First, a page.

News Stories

What We've Learned (and Keep Learning) from Nature

Nature is the original "inventor"--Nature's designs are giving researchers ideas for new technologies that could help wounds heal, make injections less painful and provide new materials for a variety of purposes.

Velcro was inspired by the grappling hooks of burrs. Supersonic jets have structures that work like the nostrils of peregrine falcons in a speed dive. Full-body swimsuits, now banned from the Olympics, lend athletes a smooth, streamlined shape like fish.

Porcupine quills feature needlelike tips armed with layers of 700 to 800 microscopic barbs. Researchers, inspired by this, have created disks of medical tape impregnated with microscopic barbs. They are testing these patches as tools to repair hernias or close surgical wounds and think the disks might have advantages over the meshes and staples currently used.

Geckos can skitter up walls and walk along ceilings because their feet are covered with a dense mat of fingerlike projections. Each projection is a few thousandths of an inch long and many times thinner than a human hair. Scientists have created a gecko-inspired tape coated with a thin layer of glue, that conforms closely to the surfaces of wounds. The glue seals any small gaps, and the entire product is nonirritating to tissues.

Spider silk is strong (five times stronger than steel by weight), stretchy and lightweight. Some silk is sticky to catch prey, and some is not, to let the spider scurry along it.

With this inspiration, researchers created a pliable, peel-off adhesive that doesn't damage the underlying surface when removed. It has some sticky and nonsticky areas, just like a spider web. It goes on easily, adheres well and, best of all, comes off gently, even when pulled rapidly in an emergency situation.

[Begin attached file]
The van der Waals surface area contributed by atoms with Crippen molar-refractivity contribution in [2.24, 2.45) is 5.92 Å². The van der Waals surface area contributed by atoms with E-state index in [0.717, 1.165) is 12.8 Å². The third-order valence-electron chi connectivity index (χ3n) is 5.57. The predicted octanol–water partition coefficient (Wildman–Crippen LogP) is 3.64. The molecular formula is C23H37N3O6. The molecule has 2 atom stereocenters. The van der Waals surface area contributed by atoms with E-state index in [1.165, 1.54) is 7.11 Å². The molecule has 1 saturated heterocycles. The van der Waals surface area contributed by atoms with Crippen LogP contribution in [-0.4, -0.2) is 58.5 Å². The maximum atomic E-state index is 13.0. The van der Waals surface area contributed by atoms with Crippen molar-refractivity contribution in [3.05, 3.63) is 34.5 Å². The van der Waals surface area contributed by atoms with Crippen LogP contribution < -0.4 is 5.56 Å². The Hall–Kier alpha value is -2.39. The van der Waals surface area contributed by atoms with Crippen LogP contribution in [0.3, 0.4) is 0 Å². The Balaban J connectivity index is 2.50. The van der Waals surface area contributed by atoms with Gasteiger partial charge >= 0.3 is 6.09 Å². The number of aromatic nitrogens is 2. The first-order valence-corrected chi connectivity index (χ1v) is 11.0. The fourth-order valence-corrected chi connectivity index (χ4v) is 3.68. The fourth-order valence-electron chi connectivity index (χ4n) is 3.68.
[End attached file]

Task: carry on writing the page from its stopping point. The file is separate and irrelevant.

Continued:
How smart are animals, anyway? It depends on the animal--and the task. In the March 23-24 edition of the Wall Street Journal, Frans de Waal tells about a chimp who could recall a random series of 9 numbers, even though he had seen them for less than a second. When de Waal tried this, he couldn't remember more than 5 numbers, even though he looked at the numbers for a longer period of time. In fact, the chimp outperformed a group of university students by a wide margin.

Octopus brains are the largest among invertebrates. In captivity, they can recognize their caretaker and learn to open pill bottles protected by childproof caps--a task with which many humans struggle.

De Waal says, "It is long-overdue recognition that intelligent life is not something for us to seek in the outer reaches of space but is abundant right here on earth, under our noses." (NOTE: Subscribers can still listen to this provocative interview).

Jeffrey Karp isn't surprised that studying the natural world can reveal solutions to medical challenges. He says, "I strongly believe that evolution is truly the best problem solver."

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